Power’s book emerges from over a decade of surrealist experimentation on the internet. Whether you want to pitch the start of that history with the first meme (late nineties?) or Chuck Person’s instant vaporwave classic, Eccojams Vol. 1 (2010), the point is, Selected Dreams is the printed matter of internet ectoplasm, expressed through Power’s knack for quirky humour, curiosity and lyric charm. Meme Man’s piercing blue eyes seem colour-picked from the planet Neptune, or the sweet azure of the Windows palm tree wallpaper. They are looking, glazed, at something a little bit obscure to us. Meme Man embodies a form of depersonalisation the internet lures us towards but won’t take us to the lake. We’re cry-laughing and thirsty from all the cry-laughing, lol.

Power wrote a three-part essay series for SPAM Plaza back in 2019, ‘Glitching the Collective Mind’, which delves into the weird realms of millennial humour, memes, information overload and the abundance of post-internet art which tries to process it. Selected Dreams is the practice as research of Power as infinity surrealist, investigating the existential aporia of post-internet existence. The frames of the book resemble screenshots taken from the real-time dreams of the child of an AI singularity. Inquisitive, clumsy, glitching. Who’s taking the screenshots? The author is a curator-prophet, ‘surveying’ the ‘even realms that are yet to come’, in the words of our rhizome boys, Deleuze and Guattari. These realms are ‘colonised’, according to James Knight in the book’s afterword, by consumerism and ‘standardised, monetised […] measures’ (not to mention the surveillance implied by CCTV camera clip art placed in some of the images). But they are also laced with wonder and error: the glitchy excess that saves us.

What’s the glitch? In the iconic Glitch Studies Manifesto (2009/10), Rosa Menkman argues that

the spectator is forced to acknowledge that the use of the computer is based on a genealogy of conventions, while in reality the computer is a machine that can be bend [sic] or used in many different ways. With the creation of breaks within politics and social and economic conventions, the audience may become aware of the preprogrammed patterns.

In other words, glitches are the errors that remind us of how the interfaces of social and object relation are organised for us by systems of capital, Big Tech, patriarchy and so on. What’s exciting is art’s potential to remind us that such interfaces — given their computational platforms — are interactive and potentially resistive. The optimism inherent to this hacker mindset might seem a far cry from the ideological triumph of Silicon Valley’s Big Tech megabros or the melancholy, dissociative Instagram scroller who submits their attention and pleasure receptors to the whims and stimulus of the almighty Algorithm. Power’s book isn’t making big claims for the glitch in the way that others have (see Legacy Russell’s Glitch Feminism: A Manifesto (2020)), but rather incorporating a kind of glitch parapraxis into the (un)waking life of cyberspace — a realm so anachronistic it’s come around full hauntology in the recent iconography of the metaverse.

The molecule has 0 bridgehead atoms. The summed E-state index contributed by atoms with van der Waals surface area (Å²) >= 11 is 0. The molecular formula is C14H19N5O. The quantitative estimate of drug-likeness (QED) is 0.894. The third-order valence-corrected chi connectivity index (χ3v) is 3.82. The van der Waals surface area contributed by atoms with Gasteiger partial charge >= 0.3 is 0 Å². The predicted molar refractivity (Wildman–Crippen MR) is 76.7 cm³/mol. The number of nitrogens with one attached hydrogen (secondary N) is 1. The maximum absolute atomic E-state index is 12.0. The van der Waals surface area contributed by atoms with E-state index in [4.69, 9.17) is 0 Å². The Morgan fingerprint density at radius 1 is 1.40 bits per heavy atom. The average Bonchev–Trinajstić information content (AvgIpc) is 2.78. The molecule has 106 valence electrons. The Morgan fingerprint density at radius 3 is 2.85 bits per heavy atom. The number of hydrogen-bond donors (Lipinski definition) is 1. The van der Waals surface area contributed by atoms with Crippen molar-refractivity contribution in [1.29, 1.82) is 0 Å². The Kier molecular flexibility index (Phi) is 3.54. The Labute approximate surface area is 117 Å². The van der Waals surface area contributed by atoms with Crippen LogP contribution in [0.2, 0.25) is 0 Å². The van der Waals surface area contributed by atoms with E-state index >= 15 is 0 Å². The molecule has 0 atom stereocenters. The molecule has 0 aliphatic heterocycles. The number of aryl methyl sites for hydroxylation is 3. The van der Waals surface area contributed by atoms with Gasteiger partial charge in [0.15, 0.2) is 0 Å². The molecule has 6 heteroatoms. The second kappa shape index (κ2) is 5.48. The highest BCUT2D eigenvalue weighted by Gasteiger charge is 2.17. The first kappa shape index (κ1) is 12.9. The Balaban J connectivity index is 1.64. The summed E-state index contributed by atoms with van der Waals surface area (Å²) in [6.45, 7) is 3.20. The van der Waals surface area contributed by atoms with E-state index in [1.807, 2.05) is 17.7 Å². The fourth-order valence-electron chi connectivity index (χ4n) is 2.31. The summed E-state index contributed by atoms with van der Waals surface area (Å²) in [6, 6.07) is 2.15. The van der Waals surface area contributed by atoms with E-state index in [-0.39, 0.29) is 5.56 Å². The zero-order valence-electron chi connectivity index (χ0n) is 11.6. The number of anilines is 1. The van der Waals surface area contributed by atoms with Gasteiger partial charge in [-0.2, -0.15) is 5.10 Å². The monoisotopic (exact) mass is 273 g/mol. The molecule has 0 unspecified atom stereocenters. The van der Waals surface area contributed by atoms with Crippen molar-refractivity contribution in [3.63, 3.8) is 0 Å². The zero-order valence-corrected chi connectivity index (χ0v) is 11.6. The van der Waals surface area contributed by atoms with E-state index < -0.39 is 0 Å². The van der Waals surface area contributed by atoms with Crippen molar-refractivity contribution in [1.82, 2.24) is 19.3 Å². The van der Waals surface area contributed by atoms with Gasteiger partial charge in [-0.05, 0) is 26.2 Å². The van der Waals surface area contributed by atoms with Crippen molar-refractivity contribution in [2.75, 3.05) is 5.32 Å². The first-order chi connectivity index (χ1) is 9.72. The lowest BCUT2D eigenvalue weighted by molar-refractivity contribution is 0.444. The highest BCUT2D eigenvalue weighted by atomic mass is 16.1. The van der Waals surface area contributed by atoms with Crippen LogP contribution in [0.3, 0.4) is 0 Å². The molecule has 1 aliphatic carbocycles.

Parapraxis, huh? Freud pops up in Knight’s afterword to Selected Dreams: ‘[i]n the waste land between rented commercial spaces you might find a GIF of Sigmund Freud glitching into that cat playing the piano’. You might find familiar a particular gif or meme, but you won’t remember it exactly. ‘Memory isn’t a thing now’, Knight offers. What do we have instead? We have ‘the happy coma of a black screen’, where we dwell in suspension, ‘waiting for likes’ (Knight). What glitches this darkness? Freud describes parapraxis as those moments of ‘slip’ (glitch is from the German glitschen (to slip), via the Yiddish glitshen, meaning to slide or skid) where we accidentally reveal something of our unconscious wishes or beliefs. Examples of parapraxis include a slip of the tongue, a mistyping, mishearing, misreading, misplacing of objects. Like dreams, they offer glimpses of what’s going on beneath the surface. If dreams are like Wow!, parapraxes are like Oops! projected from some deep, interior space (the boundless hard-drive of the heart). Selected Dreams is written in what we’ve come to know as a familiar, satirical misspelling characteristic of memes. Extra letters (‘it cann’t be’) and sensational misspellings (‘REALISZE’) create a rasping, stammering and error-filled colloquialism that glimpses the cyber Real of a scrambled, distributed intellect. I’m thinking the traumatic MISSINGNO of Meme Man grammatology. There’s astonishment, inquisitiveness, displacement, confusion:

Photo of a black page background with a blank face sculpture and a plug socket turned on with two blank face sculptures in the top socket. The text 'whom are you?' is at the top.